My mom came for a visit last week. She brought in hand a pamphlet from UCLA Medical Center stating that a Federal Court had concluded, there is no evidence that vaccines cause autism. The pamphlet states, it is proven that vaccines are safe.
The pamphlet angered me in how disingenuous it was. It is true that there is not any overwhelming evidence to support the idea that the MMR vaccine causes autism. But there is also no evidence to support the conclusion that the current vaccine schedule is safe. Indeed, it is very difficult to know what the risks are.
This month Mothering magazine has a well written article addressing the issues of vaccine rejecters and public health. It asks how much of a health risk non-vaccinated children create for their well conforming vaccinated playmates.
First, a disclosure. Tara and I are not vaccinating exactly according to CDC recommendations, and on a modified schedule. There are vaccines like Hep-B that seem inappropriate and protect against diseases that represent no risk to Theory. And we are spreading out shots to reduce aluminum spikes. We, like everyone, are trying to make informed decision with imperfect information.
OK. Back to the article. It raises a fundamental question. As a parent, who’s interest are you primarily responsible for? Those of your child, or the public’s health? If you believe your child’s interests and health comes first, it creates a “prisoner’s dilemma.” In game-theory terms, each parent is better off defecting from the common good of vaccination and free-riding on the benefits of a vaccinated population. If the population is vaccinated, it reduces the number of hosts for a disease and reduces the possibility of contracting the illness.
Now each person pursuing their common self-interest would over time reduce the proportion of the population that was vaccinated, thus increasing the risk of contracting a disease. Eventually the population would come to a Nash equilibrium point, where the benefits of vaccinating were the same as the benefits of not vaccinating.
This is why people describe vaccinations as a “moral obligation”. This is quite accurate as morals are a means for establishing cooperation through what is called “moralistic retribution.” Defectors must be punished if cooperation is to be maintained.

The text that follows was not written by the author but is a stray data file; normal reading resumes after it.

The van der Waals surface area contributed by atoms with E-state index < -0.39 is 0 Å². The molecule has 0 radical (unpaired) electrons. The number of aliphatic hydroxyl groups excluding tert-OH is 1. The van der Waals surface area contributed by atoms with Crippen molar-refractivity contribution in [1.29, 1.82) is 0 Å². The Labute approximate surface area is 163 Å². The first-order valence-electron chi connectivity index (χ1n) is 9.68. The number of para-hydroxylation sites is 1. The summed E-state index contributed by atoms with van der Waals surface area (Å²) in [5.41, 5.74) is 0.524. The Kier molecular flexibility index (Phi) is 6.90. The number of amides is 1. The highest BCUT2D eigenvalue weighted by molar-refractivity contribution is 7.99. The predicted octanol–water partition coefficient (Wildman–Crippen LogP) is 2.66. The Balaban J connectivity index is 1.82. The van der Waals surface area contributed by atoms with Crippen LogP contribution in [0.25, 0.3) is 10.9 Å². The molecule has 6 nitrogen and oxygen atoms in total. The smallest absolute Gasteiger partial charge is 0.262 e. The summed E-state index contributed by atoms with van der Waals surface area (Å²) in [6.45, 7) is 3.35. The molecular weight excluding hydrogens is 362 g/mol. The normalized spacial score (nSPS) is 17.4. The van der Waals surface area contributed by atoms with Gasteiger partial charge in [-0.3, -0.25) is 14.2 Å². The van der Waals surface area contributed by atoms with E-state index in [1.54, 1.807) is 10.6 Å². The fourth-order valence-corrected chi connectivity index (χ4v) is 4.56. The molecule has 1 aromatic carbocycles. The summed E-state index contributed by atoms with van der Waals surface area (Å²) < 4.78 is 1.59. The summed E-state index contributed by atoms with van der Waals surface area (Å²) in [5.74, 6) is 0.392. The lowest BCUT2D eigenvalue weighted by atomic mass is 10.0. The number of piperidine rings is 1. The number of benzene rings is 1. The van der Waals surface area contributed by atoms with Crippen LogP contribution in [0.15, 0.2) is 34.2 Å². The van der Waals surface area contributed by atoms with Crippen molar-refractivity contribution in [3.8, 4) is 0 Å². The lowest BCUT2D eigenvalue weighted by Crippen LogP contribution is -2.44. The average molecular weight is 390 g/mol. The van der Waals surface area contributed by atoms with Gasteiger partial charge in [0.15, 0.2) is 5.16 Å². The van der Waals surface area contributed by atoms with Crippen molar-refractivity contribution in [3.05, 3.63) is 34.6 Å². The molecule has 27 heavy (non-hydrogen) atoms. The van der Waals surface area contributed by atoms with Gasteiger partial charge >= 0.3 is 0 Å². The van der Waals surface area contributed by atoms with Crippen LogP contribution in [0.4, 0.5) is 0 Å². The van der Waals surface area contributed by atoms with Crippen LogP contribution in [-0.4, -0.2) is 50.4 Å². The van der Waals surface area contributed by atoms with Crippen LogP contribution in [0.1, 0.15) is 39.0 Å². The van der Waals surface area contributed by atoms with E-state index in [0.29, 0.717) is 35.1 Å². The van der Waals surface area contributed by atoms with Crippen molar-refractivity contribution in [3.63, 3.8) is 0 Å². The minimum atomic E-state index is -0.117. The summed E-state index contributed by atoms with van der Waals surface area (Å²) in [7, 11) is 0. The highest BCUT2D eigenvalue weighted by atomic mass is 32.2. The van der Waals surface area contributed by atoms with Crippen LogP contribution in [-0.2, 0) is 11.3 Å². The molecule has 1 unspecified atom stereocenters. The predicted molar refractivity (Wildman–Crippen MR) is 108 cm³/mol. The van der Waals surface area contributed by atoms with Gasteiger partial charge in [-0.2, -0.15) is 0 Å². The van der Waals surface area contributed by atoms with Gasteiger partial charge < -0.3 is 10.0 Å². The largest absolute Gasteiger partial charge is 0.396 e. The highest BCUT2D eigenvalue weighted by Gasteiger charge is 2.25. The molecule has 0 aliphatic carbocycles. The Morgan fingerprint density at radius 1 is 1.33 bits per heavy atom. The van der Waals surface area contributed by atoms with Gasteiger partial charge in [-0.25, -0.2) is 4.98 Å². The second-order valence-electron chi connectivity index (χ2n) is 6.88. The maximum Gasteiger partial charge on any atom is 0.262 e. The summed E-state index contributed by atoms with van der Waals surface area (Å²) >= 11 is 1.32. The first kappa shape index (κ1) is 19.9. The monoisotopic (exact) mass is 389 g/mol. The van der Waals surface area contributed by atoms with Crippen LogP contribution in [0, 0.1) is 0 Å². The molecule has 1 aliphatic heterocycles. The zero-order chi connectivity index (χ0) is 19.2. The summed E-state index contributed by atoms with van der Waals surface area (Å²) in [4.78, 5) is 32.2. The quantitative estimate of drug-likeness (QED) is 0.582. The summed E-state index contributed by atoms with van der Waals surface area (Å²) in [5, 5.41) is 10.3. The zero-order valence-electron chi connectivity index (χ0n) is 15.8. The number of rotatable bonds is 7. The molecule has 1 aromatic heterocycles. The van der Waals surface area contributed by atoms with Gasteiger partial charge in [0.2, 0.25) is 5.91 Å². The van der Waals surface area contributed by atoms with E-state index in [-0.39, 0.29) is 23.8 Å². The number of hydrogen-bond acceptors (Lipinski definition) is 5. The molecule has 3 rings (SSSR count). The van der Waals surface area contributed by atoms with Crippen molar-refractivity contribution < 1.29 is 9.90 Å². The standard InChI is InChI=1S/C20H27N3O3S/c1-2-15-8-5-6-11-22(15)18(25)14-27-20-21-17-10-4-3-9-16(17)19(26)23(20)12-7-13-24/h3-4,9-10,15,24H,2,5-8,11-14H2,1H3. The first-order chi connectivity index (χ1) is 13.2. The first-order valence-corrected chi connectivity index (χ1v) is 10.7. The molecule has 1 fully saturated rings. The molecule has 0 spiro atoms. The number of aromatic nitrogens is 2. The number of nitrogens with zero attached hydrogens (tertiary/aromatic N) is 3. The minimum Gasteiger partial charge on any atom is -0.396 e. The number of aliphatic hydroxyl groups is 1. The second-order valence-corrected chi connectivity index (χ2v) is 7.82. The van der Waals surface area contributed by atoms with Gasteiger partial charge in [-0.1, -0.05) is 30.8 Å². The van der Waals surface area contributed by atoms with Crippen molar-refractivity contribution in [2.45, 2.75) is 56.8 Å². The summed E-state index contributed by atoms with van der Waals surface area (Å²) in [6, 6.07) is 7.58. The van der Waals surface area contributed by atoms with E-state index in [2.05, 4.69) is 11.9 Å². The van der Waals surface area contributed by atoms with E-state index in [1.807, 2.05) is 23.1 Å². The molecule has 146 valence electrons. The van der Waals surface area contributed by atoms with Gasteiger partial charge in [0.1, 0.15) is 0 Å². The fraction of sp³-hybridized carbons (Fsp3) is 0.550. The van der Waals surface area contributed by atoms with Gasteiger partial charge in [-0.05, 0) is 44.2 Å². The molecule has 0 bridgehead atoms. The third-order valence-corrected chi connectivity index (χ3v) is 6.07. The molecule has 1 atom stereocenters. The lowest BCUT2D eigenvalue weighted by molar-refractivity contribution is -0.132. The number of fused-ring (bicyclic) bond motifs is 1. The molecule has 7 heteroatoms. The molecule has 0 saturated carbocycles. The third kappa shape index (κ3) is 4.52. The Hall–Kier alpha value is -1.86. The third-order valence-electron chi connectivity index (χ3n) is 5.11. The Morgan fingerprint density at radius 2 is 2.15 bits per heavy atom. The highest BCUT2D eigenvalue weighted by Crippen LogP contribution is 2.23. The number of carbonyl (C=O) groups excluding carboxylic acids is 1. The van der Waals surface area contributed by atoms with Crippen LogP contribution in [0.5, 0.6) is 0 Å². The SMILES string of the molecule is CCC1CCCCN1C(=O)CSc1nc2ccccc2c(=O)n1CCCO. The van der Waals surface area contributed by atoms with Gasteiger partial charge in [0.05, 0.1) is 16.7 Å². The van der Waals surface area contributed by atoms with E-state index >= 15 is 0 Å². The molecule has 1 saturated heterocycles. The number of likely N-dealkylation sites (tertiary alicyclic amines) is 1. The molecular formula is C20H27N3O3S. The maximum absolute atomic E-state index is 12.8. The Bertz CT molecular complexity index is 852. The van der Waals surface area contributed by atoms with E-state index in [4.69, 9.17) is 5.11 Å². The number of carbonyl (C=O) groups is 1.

This is partly why it is the educated, more advantaged portion of the population that frequently refuses vaccinations, setting aside the folks who do it for religious ideological reasons.
Now, cooperation should not be of concern for the vaccinated population if indeed the vaccines were truly effective. They would be immune from any risk. So why does it anger them so? Perhaps it is because they feel that they have absorbed a cost to themselves for the public good. But if vaccines were so effective this would not be the case. Maybe it is a rejection of their world view that is so threatening – that maybe they have done something horribly detrimental to their children. Your guess is as good as mine.
What is odd, is that many states force families to make an all or none choice with vaccines. Either you claim a religious exemption based on the belief that vaccines are an affront to God, or you do the entire schedule. This policy is based on the notion that, unless you ascribe to religious beliefs that are non-rational, the association of physicians is in the best position to make health choices for your child. It assumes that context is unimportant and that public health always over-rides the individual’s interests.
At the same time, States choose individual rights over public health when cigarettes are concerned. Gee. I wonder why. According to the California EPA, second-hand smoke causes more than 50,000 deaths a year*. And some 430 SIDS cases are attributed a year to second-hand smoke. So, the chances of your child dying from second-hand smoke are many times higher than of dying from measles, mumps, rubella, chickenpox, etc., combined.
So the logic escapes me. How many parents who argue that unvaccinated kids are a threat, also smoke, or would support smoker’s rights? Which is a greater threat to the health of their own children?
The bottom line, is that for most people, to vaccinate or not to vaccinate is indeed, a philosophical choice. If one is rational, the question is: which vaccine to use and when?
* California Environmental Protection Agency. Identification of Environmental Tobacco Smoke as a Toxic Air Contaminant. Executive Summary. June 2005.